On Tuesday, Ambassador Jack Matlock testified before the House Foreign Affairs Committee. Amb. Matlock told the Committee that he is “deeply concerned with the direction U.S.-Russian relations has taken of late. The mutual accusations and public acrimony has at times been reminiscent of that at the height (or depth!) of the Cold War.” The entire written testimony can be found here:
Mr. Chairman and Members of the Foreign Affairs Committee,
Thank you for your invitation to join these distinguished scholars to discuss the important issue of U.S. relations with Russia. Ambassador McFaul co-authored a fine book which is required reading for my students of U.S.-Russian relations at Duke University. He is also, of course, one of my successors as American Ambassador in Moscow and I am envious that he had a much larger staff to deal with Russia than I `had for the entire Soviet Union. I have long been impressed by Dr. Cohen’s research. He and I once were mutually supportive when we were the only Americans participating in a security conference in Moscow in the 1990s. It is an honor to join them in this discussion.
I am deeply concerned with the direction U.S.-Russian relations has taken of late. The mutual accusations and public acrimony has at times been reminiscent of that at the height (or depth!) of the Cold War. Yet the issues are quite different. The Cold War was fundamentally about ideology: the attempt of the Communist-ruled Soviet Union to spread its control of other countries by encouraging what Karl Marx called “proletarian revolutions” against existing governments. The Soviet leaders called their system “socialist,” but it was actually state- monopoly capitalism that tried by replace market forces with government fiat. It was a catastrophic failure in meeting people’s needs, but managed to build a formidable—and in some respect, unmatched—military power.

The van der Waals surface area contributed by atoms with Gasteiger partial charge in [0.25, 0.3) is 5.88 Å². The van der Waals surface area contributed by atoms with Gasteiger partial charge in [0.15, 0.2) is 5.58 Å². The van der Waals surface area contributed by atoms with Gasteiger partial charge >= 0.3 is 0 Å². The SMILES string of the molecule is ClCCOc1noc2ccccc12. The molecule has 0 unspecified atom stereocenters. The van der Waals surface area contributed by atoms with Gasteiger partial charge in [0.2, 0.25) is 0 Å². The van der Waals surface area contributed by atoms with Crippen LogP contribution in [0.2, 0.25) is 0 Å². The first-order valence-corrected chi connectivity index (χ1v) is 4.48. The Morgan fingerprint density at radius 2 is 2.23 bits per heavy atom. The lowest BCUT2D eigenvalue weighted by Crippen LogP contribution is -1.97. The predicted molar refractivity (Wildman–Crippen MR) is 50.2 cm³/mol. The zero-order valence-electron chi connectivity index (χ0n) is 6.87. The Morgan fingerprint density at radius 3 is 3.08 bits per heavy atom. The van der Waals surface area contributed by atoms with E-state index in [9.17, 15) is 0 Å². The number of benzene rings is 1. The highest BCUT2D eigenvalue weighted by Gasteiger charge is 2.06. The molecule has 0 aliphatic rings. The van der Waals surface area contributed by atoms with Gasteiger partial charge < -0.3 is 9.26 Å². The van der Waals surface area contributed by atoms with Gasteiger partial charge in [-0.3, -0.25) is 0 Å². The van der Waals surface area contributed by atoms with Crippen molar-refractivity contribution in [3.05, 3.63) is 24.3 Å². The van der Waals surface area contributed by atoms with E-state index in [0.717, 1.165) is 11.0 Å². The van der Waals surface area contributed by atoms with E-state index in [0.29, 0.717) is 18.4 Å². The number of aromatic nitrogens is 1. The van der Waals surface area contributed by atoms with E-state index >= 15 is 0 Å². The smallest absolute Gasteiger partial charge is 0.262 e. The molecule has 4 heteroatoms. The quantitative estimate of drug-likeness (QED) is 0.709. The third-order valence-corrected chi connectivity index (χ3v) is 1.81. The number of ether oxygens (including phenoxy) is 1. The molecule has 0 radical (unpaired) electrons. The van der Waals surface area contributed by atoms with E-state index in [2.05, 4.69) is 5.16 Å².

Today’s tensions are not about ideology. Russia is now a capitalist country and is not trying to spread communism in the world. Today’s tensions are more like those that, through incredible misjudgment, brought on World War I. That is, competition for control of territory in and outside Europe. We know how it ended; every European country involved suffered more than they could possibly have gained.
Competition over territory was bad enough a century ago. Since World War II, however, the danger has risen exponentially if countries with nuclear weapons stumble into military conflict. The number of nuclear weapons that remain in U.S. and Russian arsenals represent a potential existential threat to every nation on earth, including specifically both Russia and the United States.
So how did we end the Cold War and reduce this threat? One key element was an agreement that President Ronald Reagan and General Secretary Mikhail Gorbachev made in their very first meeting. They agreed on a statement that Reagan had made in two previous speeches: “A nuclear war cannot be won and must never be fought.” And then they added, since both countries were nuclear powers, “That means, there can be no war between us.” With that statement agreed, Secretary of State George Shultz was able to argue convincingly that an arms race between us was absurd. We could not fight each other without committing suicide, and what rational leader was going to do that? In just a couple of years we had abolished a whole class of nuclear weapons in our arsenals, and shortly thereafter cut strategic nuclear weapons in half.